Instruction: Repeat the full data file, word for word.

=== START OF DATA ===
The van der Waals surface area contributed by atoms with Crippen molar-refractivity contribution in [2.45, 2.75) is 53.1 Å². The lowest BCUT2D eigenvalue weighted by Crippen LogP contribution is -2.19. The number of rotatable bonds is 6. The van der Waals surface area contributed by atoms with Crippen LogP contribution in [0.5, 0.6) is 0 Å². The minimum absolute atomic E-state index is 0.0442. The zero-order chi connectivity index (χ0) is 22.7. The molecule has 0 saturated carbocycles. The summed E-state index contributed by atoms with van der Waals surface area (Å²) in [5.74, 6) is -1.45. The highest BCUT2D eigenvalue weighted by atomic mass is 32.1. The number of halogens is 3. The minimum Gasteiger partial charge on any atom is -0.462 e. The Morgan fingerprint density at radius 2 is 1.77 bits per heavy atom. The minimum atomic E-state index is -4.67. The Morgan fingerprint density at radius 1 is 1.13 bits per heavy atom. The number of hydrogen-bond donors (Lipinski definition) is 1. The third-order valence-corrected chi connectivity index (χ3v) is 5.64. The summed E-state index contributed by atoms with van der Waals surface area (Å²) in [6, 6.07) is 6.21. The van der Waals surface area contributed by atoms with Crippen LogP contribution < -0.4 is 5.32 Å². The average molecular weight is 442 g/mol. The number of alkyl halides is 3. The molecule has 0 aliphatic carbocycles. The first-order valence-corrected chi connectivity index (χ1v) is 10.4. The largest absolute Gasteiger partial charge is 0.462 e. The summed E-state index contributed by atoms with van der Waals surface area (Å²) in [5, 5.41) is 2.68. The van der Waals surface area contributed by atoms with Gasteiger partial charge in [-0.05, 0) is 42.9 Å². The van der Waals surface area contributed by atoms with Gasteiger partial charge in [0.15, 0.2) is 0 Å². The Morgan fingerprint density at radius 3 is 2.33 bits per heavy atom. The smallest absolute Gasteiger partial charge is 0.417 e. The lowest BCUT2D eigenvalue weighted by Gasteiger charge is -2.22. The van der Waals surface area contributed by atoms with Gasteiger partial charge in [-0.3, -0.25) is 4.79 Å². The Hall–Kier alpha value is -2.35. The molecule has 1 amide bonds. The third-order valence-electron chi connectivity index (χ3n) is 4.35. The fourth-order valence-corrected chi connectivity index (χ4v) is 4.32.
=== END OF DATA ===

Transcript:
The van der Waals surface area contributed by atoms with Crippen molar-refractivity contribution in [2.45, 2.75) is 53.1 Å². The lowest BCUT2D eigenvalue weighted by Crippen LogP contribution is -2.19. The number of rotatable bonds is 6. The van der Waals surface area contributed by atoms with Crippen LogP contribution in [0.5, 0.6) is 0 Å². The minimum absolute atomic E-state index is 0.0442. The zero-order chi connectivity index (χ0) is 22.7. The molecule has 0 saturated carbocycles. The summed E-state index contributed by atoms with van der Waals surface area (Å²) in [5.74, 6) is -1.45. The highest BCUT2D eigenvalue weighted by atomic mass is 32.1. The number of halogens is 3. The minimum Gasteiger partial charge on any atom is -0.462 e. The Morgan fingerprint density at radius 2 is 1.77 bits per heavy atom. The minimum atomic E-state index is -4.67. The Morgan fingerprint density at radius 1 is 1.13 bits per heavy atom. The number of hydrogen-bond donors (Lipinski definition) is 1. The third-order valence-corrected chi connectivity index (χ3v) is 5.64. The summed E-state index contributed by atoms with van der Waals surface area (Å²) in [6, 6.07) is 6.21. The van der Waals surface area contributed by atoms with Crippen LogP contribution < -0.4 is 5.32 Å². The average molecular weight is 442 g/mol. The number of alkyl halides is 3. The molecule has 0 aliphatic carbocycles. The first-order valence-corrected chi connectivity index (χ1v) is 10.4. The largest absolute Gasteiger partial charge is 0.462 e. The summed E-state index contributed by atoms with van der Waals surface area (Å²) in [5, 5.41) is 2.68. The van der Waals surface area contributed by atoms with Gasteiger partial charge in [-0.05, 0) is 42.9 Å². The van der Waals surface area contributed by atoms with Gasteiger partial charge in [0.15, 0.2) is 0 Å². The Morgan fingerprint density at radius 3 is 2.33 bits per heavy atom. The smallest absolute Gasteiger partial charge is 0.417 e. The lowest BCUT2D eigenvalue weighted by Gasteiger charge is -2.22. The van der Waals surface area contributed by atoms with Gasteiger partial charge in [-0.3, -0.25) is 4.79 Å². The Hall–Kier alpha value is -2.35. The molecule has 1 amide bonds. The third-order valence-electron chi connectivity index (χ3n) is 4.35. The fourth-order valence-corrected chi connectivity index (χ4v) is 4.32.